HP Spins Out Trafodion to Power Transactional Hadoop
The feasibility of running transactional workloads side by side with analytical workloads on Hadoop got a little clearer this summer when Hewlett-Packard spun out Trafodion, a “webscale SQL-on-Hadoop” solution. The new company behind Trafodion, called Esgyn, has a simple yet bold goal: unite analytic and transactional workloads onto a single SQL-loving Hadoop platform.
Transactional and analytical workloads have different characteristics, by definition. Transactional systems are usually heavy on the writes and require strong consistency and availability, while analytic systems are heavier on the reads and don’t require that strict ACID adherence. These differences led companies to run transactional workloads on row-oriented relational databases like Oracle and DB2, while column-oriented databases MPP databases like Teradata and Greenplum powered analytics.
Those old walls are now breaking down thanks to a confluence of trends and a period of rapid technological evolution. While ERP systems continue to chug away as they have for 30 years, the notion of what constitutes a “transaction” is changing before our eyes, and the strict lines separating analytic and transactional workloads are becoming harder and harder to discern. Increasingly, customers want to co-mingle all of their data to reduce the latency involved in decision making and close the loop on operational analytics. This is what SAP wants to do with HANA and what Oracle and IBM are aiming for with their respective databases. And there are similar attempts to do this on Hadoop.
That’s where the folks at Esgyn see themselves operating. The company (whose name is pronounced with a soft “g,” as in “go”) is bullish on the prospects for Trafodion, the open source OLTP database engine for Hadoop that’s currently incubating as an Apache project. HP Labs retooled the software, which was originally a massively parallel processing (MPP) analytic database, to provide full ANSI SQL and ACID capabilities atop HBase, along with a parallel execution engine and a SQL query optimizer. The company sells a version of Trafodion called EsgynDB.
Rohit Jain, the CTO of Esgyn and the main backer of Trafodion while at Hewlett-Packard, recently talked about the prospects for running transactional and operational workloads side by side on Hadoop. “The sweet spot for us is the operational data store,” Jain tells Datanami. “People need that structured data to be co-located [with the semi-structured and unstructured data] to do the analytics.”
Consider the case of an Esgyn prospect in the banking industry. The bank has transactions coming into the core banking system, which stores maybe a day’s worth of data. As the transactions mount, they’re piped over to a separate mainframe system that can comfortably store perhaps a month’s worth of data.
The bank’s users are hitting that core banking system and the mainframe to get daily and end-of month data, Jain says. “But what they really want to have is five to 10 years of transactions available,” Jain says. “If they take an operational data store approach and basically… stream that data onto the Hadoop system with sub-second latency, now you can offer your customers all sorts of capabilities.”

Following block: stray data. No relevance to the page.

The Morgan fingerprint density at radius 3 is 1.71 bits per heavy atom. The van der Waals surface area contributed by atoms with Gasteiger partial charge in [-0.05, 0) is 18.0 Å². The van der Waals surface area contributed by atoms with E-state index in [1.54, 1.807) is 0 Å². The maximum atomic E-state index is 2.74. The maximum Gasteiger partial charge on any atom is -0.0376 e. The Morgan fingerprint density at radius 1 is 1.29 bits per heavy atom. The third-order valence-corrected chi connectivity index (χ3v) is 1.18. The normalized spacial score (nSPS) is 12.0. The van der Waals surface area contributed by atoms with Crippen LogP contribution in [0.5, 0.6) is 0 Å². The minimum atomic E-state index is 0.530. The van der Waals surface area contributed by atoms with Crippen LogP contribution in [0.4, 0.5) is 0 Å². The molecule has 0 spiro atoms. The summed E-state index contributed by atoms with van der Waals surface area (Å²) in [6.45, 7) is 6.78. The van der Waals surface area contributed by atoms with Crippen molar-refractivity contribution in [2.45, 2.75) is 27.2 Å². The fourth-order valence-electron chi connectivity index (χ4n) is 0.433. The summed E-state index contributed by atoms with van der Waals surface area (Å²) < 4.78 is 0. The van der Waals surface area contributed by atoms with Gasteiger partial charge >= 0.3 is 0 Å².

For the bank, the key is the mingling of the structured data (i.e. the transactions) with the unstructured data, which could be the GPS location of an ATM machine, the frequency of pharmacy visits, or monthly statements stored in PDF format. This is a form of operational analytics that falls somewhere between the two traditional camps of transaction processing and analytical workloads.
HBase, which is a key-value store built atop HDFS, is very good at operational analytic, such as tracking the status of orders or tracking customer activity. “You’re looking at things from a customer perspective or an order perspective or from a supplier perspective,” he says. “You’re not trying to do huge scans and trying to generate some intelligence against, it like BI and analytics generally tend to do.”
Since Hadoop has become the place where companies store unstructured and semi-structured data, it seems logical to store the structured data that’s need for operational analytics too. “There’s lot of value in being able to integrate all that in one place,” Jain says. “People are looking for a solution where they can integrate those things, rather than have completely separate systems.”
In addition to powering operational analytics, Esgyn eyes the possibility of doing full-on OLTP (online transaction processing) on Hadoop at some point in the future, which is something that Hadoop creator Doug Cutting has talked about before. (The folks at Esgyn were quite happy that Cutting mentioned Trafodion in a recent interview for the British publication Computing.)
“You’re not necessarily going to move your mission-critical applications day one onto this,” Jain says. “But at the same time, that’s exactly what one of our customers has done.” That customer—a telecommunications company–has adopted Trafodion for its eCRM system, he says.
Esgyn, which is Welsh for “soar” (Trafodion is Welsh for “transaction”), offers technical support, services, and training for Trafodion users. The company also plans to offer some closed-source extensions to the core Trafodion product, which it calls EsgynDB.
The company has grown quickly since being founded in early July. It currently has about 50 employees (mostly from HP) thanks largely to a Series A round of funding from 3Z Capital, and the company is looking to grow both of its offices, in Milpitas, California, and Shanghai, China.